Undaunted Courage

I’ve recently finished a book by Stephen E. Ambrose called Undaunted Courage: Meriwether Lewis, Thomas Jefferson, and the Opening of the American West. The title itself was adapted from the way the Thomas Jefferson described Lewis a few years after his death.

The book covers the years leading up to the expedition (which gives some great insight into young American politics and lifestyle), with most of its chapters covering the expedition itself, and finishes with a description of Lewis’s death. When Jefferson prepared Lewis for the journey up the Missouri river, it was made clear to him that he had to document everything: scientific information like the plants, animal life, soil condition, position of the stars, terrain and other things like the disposition of the natives, their language, culture, lifestyle, etc.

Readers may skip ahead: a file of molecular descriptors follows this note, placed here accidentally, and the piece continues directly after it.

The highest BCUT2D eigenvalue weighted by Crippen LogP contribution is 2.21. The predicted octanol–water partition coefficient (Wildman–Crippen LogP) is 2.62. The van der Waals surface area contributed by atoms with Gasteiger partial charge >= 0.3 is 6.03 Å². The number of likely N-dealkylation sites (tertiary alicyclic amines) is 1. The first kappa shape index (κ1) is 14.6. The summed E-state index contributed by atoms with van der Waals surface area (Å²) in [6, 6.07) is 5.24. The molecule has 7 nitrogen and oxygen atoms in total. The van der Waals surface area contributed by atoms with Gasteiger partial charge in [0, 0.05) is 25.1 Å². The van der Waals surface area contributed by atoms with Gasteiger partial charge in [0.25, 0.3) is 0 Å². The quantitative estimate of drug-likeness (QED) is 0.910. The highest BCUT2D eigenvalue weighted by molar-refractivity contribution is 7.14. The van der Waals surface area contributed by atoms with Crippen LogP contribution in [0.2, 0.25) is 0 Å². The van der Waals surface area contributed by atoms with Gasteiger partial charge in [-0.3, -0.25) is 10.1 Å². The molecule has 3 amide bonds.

This is why their journey is so fascinating to read about. There is not a lot of room for fiction here, for both captains Lewis and Clark were journaling themselves. Ambrose was able to report accurately what they saw and experienced because they were disciplined at detailed writing. It also draws a lot of material from the correspondence Lewis, Clark, Lewis’s mother, and Thomas Jefferson had via letters. Life in America was so different just 200 years ago.

This is not a review (I enjoyed it too much to be critical of it). It has a great and tragic end as well. The book was a great read and I’m glad to recommend it. I’d also like to thank my friend Kurt who recommended it to me so many years ago.